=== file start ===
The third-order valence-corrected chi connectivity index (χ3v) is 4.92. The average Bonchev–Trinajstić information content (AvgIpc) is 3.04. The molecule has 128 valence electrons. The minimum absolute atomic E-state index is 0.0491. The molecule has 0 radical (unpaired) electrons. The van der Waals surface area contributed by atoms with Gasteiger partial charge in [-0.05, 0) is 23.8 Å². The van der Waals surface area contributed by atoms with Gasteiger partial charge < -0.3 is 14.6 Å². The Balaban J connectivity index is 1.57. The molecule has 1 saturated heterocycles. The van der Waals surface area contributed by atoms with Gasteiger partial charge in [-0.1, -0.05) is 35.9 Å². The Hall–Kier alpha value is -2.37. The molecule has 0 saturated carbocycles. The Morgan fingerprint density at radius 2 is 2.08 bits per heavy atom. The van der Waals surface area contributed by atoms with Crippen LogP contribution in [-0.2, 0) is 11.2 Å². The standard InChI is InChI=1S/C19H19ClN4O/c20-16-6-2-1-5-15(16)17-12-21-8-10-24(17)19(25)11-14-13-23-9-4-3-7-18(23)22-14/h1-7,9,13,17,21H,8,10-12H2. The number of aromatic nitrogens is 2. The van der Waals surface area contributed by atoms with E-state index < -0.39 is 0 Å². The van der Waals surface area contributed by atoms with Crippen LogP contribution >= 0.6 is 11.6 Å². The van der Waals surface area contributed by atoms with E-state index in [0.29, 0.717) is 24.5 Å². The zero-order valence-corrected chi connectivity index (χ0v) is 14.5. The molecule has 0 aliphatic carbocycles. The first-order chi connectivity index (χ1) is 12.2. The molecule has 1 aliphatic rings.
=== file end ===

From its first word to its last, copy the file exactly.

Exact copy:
The third-order valence-corrected chi connectivity index (χ3v) is 4.92. The average Bonchev–Trinajstić information content (AvgIpc) is 3.04. The molecule has 128 valence electrons. The minimum absolute atomic E-state index is 0.0491. The molecule has 0 radical (unpaired) electrons. The van der Waals surface area contributed by atoms with Gasteiger partial charge in [-0.05, 0) is 23.8 Å². The van der Waals surface area contributed by atoms with Gasteiger partial charge < -0.3 is 14.6 Å². The Balaban J connectivity index is 1.57. The molecule has 1 saturated heterocycles. The van der Waals surface area contributed by atoms with Gasteiger partial charge in [-0.1, -0.05) is 35.9 Å². The Hall–Kier alpha value is -2.37. The molecule has 0 saturated carbocycles. The Morgan fingerprint density at radius 2 is 2.08 bits per heavy atom. The van der Waals surface area contributed by atoms with Crippen LogP contribution in [-0.2, 0) is 11.2 Å². The standard InChI is InChI=1S/C19H19ClN4O/c20-16-6-2-1-5-15(16)17-12-21-8-10-24(17)19(25)11-14-13-23-9-4-3-7-18(23)22-14/h1-7,9,13,17,21H,8,10-12H2. The number of aromatic nitrogens is 2. The van der Waals surface area contributed by atoms with E-state index < -0.39 is 0 Å². The van der Waals surface area contributed by atoms with Crippen LogP contribution >= 0.6 is 11.6 Å². The van der Waals surface area contributed by atoms with E-state index in [0.29, 0.717) is 24.5 Å². The zero-order valence-corrected chi connectivity index (χ0v) is 14.5. The molecule has 0 aliphatic carbocycles. The first-order chi connectivity index (χ1) is 12.2. The molecule has 1 aliphatic rings.